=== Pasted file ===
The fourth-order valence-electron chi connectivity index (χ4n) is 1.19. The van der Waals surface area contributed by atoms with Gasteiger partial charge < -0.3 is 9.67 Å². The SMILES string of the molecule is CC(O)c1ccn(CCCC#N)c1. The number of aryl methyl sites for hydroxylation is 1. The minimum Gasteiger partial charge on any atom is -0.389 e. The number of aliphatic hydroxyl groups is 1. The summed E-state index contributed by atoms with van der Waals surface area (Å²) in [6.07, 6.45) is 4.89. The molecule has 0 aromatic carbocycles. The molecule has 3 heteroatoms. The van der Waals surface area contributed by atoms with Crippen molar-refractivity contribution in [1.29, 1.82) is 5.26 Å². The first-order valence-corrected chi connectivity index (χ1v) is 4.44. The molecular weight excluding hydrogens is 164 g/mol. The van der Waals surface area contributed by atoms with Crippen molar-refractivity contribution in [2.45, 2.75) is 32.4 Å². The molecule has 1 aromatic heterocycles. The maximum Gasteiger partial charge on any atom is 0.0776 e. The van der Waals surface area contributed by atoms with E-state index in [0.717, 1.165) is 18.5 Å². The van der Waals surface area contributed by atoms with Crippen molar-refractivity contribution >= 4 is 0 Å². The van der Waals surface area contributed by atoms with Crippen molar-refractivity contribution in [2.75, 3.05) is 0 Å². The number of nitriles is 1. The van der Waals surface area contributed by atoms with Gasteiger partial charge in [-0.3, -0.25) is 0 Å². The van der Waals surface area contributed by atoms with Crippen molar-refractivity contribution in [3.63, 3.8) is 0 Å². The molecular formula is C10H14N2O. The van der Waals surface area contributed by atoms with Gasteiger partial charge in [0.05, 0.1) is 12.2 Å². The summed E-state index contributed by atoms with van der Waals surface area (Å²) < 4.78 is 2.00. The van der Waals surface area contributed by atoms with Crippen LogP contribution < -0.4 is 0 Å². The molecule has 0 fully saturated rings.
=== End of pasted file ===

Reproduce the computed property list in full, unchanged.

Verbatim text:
The fourth-order valence-electron chi connectivity index (χ4n) is 1.19. The van der Waals surface area contributed by atoms with Gasteiger partial charge < -0.3 is 9.67 Å². The SMILES string of the molecule is CC(O)c1ccn(CCCC#N)c1. The number of aryl methyl sites for hydroxylation is 1. The minimum Gasteiger partial charge on any atom is -0.389 e. The number of aliphatic hydroxyl groups is 1. The summed E-state index contributed by atoms with van der Waals surface area (Å²) in [6.07, 6.45) is 4.89. The molecule has 0 aromatic carbocycles. The molecule has 3 heteroatoms. The van der Waals surface area contributed by atoms with Crippen molar-refractivity contribution in [1.29, 1.82) is 5.26 Å². The first-order valence-corrected chi connectivity index (χ1v) is 4.44. The molecular weight excluding hydrogens is 164 g/mol. The van der Waals surface area contributed by atoms with Crippen molar-refractivity contribution in [2.45, 2.75) is 32.4 Å². The molecule has 1 aromatic heterocycles. The maximum Gasteiger partial charge on any atom is 0.0776 e. The van der Waals surface area contributed by atoms with E-state index in [0.717, 1.165) is 18.5 Å². The van der Waals surface area contributed by atoms with Crippen molar-refractivity contribution >= 4 is 0 Å². The van der Waals surface area contributed by atoms with Crippen molar-refractivity contribution in [2.75, 3.05) is 0 Å². The number of nitriles is 1. The van der Waals surface area contributed by atoms with Gasteiger partial charge in [-0.3, -0.25) is 0 Å². The van der Waals surface area contributed by atoms with Crippen molar-refractivity contribution in [3.63, 3.8) is 0 Å². The molecular formula is C10H14N2O. The van der Waals surface area contributed by atoms with Gasteiger partial charge in [0.05, 0.1) is 12.2 Å². The summed E-state index contributed by atoms with van der Waals surface area (Å²) < 4.78 is 2.00. The van der Waals surface area contributed by atoms with Crippen LogP contribution < -0.4 is 0 Å². The molecule has 0 fully saturated rings.